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The Wanjiwalku were an indigenous Australian people of the state of New South Wales.


Norman Tindale, who had worked intensely with his informant George Dutton on the Wanjiwalku language, argued that, though separate tribes, both the Wanjiwalku and their western neighbours, the Malyangapa, spoke the same dialect.[1] Later studies by Luise Hercus and Peter Austin have determined that Wanjiwalku was a dialect of Paakantyi, while Malyangapa was morphological almost identical to the language spoken by the Yardliyawara, and to be classified as a member of the Yarli dialect cluster.[2]

Map of Wanjiwalku Lands.


The Wanjiwalku were estimated by Tindale to have had around 8,000 square miles (21,000 km2) of tribal land extending from the vicinity of Milparinka to White Cliffs, and running east from close to Mount Arrowsmith as far as the area near Tongo Lake. Their lands took in Yancannia and the area east of Lake Bancannia.[1]

Edward Micklethwaite Curr describing the tough environment of Wanjiwalku lands wrote that the earliest white explorer Charles Sturt almost expired there:-

The country of the Pono forms a portion of the interior traversed by Captain Sturt in 1845 and described in such dismal colours as destined to be for ever uninhabitable by civilized people. It was here that, living in an underground room as a protection against the intense heat, his nails ceased to grow; the hairs of his head split at the end; Lucifer matches dropped, from the hand, light of themselves on reaching the ground, and so on; and yet this country has been found for several years to make good sheep-runs.[3]

Alternative names[edit]

  • Weyneubulkoo
  • Wonipalku
  • Wanyabalku
  • Wonjimalku
  • Pono
  • Pernowie, Pernowrie
  • Kongait
  • Tongaranka[1]

Some words[edit]

  • chukeroo(kangaroo)
  • koonai. (tame dog)
  • thirita. (wild dog)
  • kooma. (father)
  • ngumma. (mother)
  • birre-birre.' (whiteman)[4]

Migration and DNA link[edit]

A new study of Indigenous Australian DNA suggests there was some form of migration from India to Australia about 4,000 years ago.[5] Aboriginal people first inhabited Australia about 40,000 years ago and researchers had previously thought them to be isolated from the rest of the world for thousands of years. Dr Stoneking says it has taken a while for the Indian influence to be discovered because Indigenous Australians have been hesitant to participate in these kinds of genetic studies.[6] The Pallar and peoples of Palawan have a similar subdivisions. Pallar have names such as Anjgna pallar, Aniya pallar, Mallar, Kongu Pallar, Perumal, Andi, Ayi. Pallar means people of plains or low land (pallam). The Pallars are an Agrarian labour society in Tamil Nadu, India and could be descendants Australian Aboriginals. Agriculture started around 12,000 years ago and if the Wurdi Youang stone arrangement site dates back to around then, perhaps Aboriginal people were some of the first.[7] The last wave of migration and the earliest population in the Americas happened roughly 14,000 years ago, are known as Paleo-Indians. The prefix "paleo-" comes from the Greek adjective palaios (παλαιός), meaning "old" or "ancient".[8] "Palaya" also means old in Tamil.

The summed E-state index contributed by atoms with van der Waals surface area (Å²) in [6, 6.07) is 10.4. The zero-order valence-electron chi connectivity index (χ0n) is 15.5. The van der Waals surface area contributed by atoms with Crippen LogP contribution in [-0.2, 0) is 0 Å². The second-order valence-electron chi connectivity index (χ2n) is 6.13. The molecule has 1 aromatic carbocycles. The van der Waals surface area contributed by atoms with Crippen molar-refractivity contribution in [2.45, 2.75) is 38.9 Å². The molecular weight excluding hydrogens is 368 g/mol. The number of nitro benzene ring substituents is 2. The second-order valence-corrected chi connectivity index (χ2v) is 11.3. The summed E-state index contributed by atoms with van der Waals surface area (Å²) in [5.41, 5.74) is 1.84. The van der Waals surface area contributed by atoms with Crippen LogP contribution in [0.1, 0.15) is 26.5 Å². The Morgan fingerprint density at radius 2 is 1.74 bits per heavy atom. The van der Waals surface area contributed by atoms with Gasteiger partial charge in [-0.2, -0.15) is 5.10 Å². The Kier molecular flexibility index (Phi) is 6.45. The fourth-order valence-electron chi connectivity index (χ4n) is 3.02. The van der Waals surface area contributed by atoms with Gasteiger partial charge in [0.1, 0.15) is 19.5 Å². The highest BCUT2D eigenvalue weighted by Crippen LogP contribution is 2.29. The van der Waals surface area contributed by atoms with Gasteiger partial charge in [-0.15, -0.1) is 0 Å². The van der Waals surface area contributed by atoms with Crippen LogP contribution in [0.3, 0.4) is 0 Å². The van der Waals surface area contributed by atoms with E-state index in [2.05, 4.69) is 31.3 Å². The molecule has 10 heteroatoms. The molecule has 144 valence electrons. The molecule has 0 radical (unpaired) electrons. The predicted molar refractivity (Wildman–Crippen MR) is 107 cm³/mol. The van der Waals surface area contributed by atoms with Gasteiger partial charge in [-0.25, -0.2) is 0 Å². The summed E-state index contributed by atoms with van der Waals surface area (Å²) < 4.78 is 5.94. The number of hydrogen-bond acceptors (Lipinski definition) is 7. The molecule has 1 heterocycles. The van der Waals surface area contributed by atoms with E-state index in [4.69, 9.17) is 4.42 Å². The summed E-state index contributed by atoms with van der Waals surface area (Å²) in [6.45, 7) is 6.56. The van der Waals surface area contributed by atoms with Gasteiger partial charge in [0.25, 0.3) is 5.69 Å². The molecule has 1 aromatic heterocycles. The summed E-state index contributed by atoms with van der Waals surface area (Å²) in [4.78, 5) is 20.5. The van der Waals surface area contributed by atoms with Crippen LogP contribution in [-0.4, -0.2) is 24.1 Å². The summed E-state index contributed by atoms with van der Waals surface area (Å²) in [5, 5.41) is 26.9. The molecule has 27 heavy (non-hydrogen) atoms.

Chronology of Language and speculations[edit]

Parts of southern India was once referred to as "Pandi" Naadu meaning old country. The country of the Pandyas was described as Pandyas by Megasthenes, Pandi Mandala in the Periplus of the Erythraean Sea and described as Pandya Mediterranea and Modura Regia Pandionis by Ptolemy. The Pandyas initially ruled from "Korkai". Maritime History of aborigines is very ancient. According to Orissa Balu Historian, ancient sailors followed turtle migration routes, used knowledge of astronomy and sea currents to navigate. They hopped between nearby islands. Indian gooseberry was used to control sea sickness. Nuts, herbs were used to manage drinking water. Crow and falcons were send from boats to locate shores.[9] Ancient tamil literary sources mentions several sunken islands in Indian ocean.

The Recorded history is very less before 3,500 BC. A first deluge was said to have happened close to 12,000 BP. This could have triggered migration and spread. Language activities were held in three phases or sangams starting from ~12,000 BP to close to emerge of Christianity.[10] Language development started out from a place called Then Madurai.[11] Many ancient cities have names such as "Mudraya"/"Musraya"/"Thinis". "Thinai / Tharai / Thara", are words related to land in Tamil. As per Iravatham Mahadevan, a 2nd-century BCE Tamil-Brahmi inscription refers to the city as matiray, an Old Tamil word meaning a "walled city". Astronomical dots could have been converted to drawings/sign language.[12]

A second language development activity was started out from a place called Kapata. The city was lost to a deluge 4000 BP.[13] A third language development activity was held in Madurai (South India) close to emerge of Christianity.

Tamil language has 13 vowels and 18 consonants. out of the 13 vowels 5 are essential vowels, 7 vowels are elated pronunciations of 5 vowel and one special letter called "akku" (just dots).[14] The Tamil language has 247 letters/sounds made with a combination of vowels and consonants similar to Linear B languages.[15]

See also[edit]